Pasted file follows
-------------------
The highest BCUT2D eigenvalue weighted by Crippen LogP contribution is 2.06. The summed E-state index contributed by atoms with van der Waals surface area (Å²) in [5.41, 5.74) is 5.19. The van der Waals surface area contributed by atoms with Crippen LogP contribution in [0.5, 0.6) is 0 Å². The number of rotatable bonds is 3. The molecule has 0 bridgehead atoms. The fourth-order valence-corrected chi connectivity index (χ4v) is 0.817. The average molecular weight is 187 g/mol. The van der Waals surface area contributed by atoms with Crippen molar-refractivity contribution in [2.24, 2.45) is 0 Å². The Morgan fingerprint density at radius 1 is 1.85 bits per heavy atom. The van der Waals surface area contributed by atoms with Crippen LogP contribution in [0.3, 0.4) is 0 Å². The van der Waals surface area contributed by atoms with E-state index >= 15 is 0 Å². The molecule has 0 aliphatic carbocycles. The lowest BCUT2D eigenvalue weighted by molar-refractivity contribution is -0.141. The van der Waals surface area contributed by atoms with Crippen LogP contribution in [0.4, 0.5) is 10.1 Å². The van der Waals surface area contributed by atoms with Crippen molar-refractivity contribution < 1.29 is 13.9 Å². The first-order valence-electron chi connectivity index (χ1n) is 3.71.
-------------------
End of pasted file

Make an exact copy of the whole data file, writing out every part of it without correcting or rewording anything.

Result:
The highest BCUT2D eigenvalue weighted by Crippen LogP contribution is 2.06. The summed E-state index contributed by atoms with van der Waals surface area (Å²) in [5.41, 5.74) is 5.19. The van der Waals surface area contributed by atoms with Crippen LogP contribution in [0.5, 0.6) is 0 Å². The number of rotatable bonds is 3. The molecule has 0 bridgehead atoms. The fourth-order valence-corrected chi connectivity index (χ4v) is 0.817. The average molecular weight is 187 g/mol. The van der Waals surface area contributed by atoms with Crippen molar-refractivity contribution in [2.24, 2.45) is 0 Å². The Morgan fingerprint density at radius 1 is 1.85 bits per heavy atom. The van der Waals surface area contributed by atoms with Crippen LogP contribution in [0.3, 0.4) is 0 Å². The van der Waals surface area contributed by atoms with E-state index >= 15 is 0 Å². The molecule has 0 aliphatic carbocycles. The lowest BCUT2D eigenvalue weighted by molar-refractivity contribution is -0.141. The van der Waals surface area contributed by atoms with Crippen LogP contribution in [0.4, 0.5) is 10.1 Å². The van der Waals surface area contributed by atoms with Crippen molar-refractivity contribution < 1.29 is 13.9 Å². The first-order valence-electron chi connectivity index (χ1n) is 3.71.